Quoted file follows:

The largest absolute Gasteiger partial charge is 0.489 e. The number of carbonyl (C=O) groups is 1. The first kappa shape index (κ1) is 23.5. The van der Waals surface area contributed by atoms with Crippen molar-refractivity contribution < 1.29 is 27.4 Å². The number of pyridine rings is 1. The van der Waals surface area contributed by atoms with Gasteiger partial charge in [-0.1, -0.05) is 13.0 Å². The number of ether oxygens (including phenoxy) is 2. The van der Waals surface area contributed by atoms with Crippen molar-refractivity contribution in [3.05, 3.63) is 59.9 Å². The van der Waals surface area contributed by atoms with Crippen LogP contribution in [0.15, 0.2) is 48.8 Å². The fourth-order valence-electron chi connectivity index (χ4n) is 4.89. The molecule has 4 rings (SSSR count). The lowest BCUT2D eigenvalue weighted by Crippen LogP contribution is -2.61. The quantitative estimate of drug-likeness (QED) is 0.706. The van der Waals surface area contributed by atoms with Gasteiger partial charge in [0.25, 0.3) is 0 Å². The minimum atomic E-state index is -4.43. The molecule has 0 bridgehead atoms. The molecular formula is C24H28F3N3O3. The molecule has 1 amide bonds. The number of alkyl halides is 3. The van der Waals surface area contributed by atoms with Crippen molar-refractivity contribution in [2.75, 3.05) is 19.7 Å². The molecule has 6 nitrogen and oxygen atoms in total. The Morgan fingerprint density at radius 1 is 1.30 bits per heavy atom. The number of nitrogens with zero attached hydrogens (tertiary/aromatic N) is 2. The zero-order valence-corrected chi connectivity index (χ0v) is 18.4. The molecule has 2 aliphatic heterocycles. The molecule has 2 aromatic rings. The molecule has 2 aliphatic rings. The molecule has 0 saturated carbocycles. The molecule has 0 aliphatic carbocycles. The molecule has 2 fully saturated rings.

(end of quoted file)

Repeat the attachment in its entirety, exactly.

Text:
The largest absolute Gasteiger partial charge is 0.489 e. The number of carbonyl (C=O) groups is 1. The first kappa shape index (κ1) is 23.5. The van der Waals surface area contributed by atoms with Crippen molar-refractivity contribution < 1.29 is 27.4 Å². The number of pyridine rings is 1. The van der Waals surface area contributed by atoms with Gasteiger partial charge in [-0.1, -0.05) is 13.0 Å². The number of ether oxygens (including phenoxy) is 2. The van der Waals surface area contributed by atoms with Crippen molar-refractivity contribution in [3.05, 3.63) is 59.9 Å². The van der Waals surface area contributed by atoms with Crippen LogP contribution in [0.15, 0.2) is 48.8 Å². The fourth-order valence-electron chi connectivity index (χ4n) is 4.89. The molecule has 4 rings (SSSR count). The lowest BCUT2D eigenvalue weighted by Crippen LogP contribution is -2.61. The quantitative estimate of drug-likeness (QED) is 0.706. The van der Waals surface area contributed by atoms with Gasteiger partial charge in [0.25, 0.3) is 0 Å². The minimum atomic E-state index is -4.43. The molecule has 0 bridgehead atoms. The molecular formula is C24H28F3N3O3. The molecule has 1 amide bonds. The number of alkyl halides is 3. The van der Waals surface area contributed by atoms with Crippen molar-refractivity contribution in [2.75, 3.05) is 19.7 Å². The molecule has 6 nitrogen and oxygen atoms in total. The Morgan fingerprint density at radius 1 is 1.30 bits per heavy atom. The number of nitrogens with zero attached hydrogens (tertiary/aromatic N) is 2. The zero-order valence-corrected chi connectivity index (χ0v) is 18.4. The molecule has 2 aliphatic heterocycles. The molecule has 2 aromatic rings. The molecule has 2 aliphatic rings. The molecule has 0 saturated carbocycles. The molecule has 0 aliphatic carbocycles. The molecule has 2 fully saturated rings.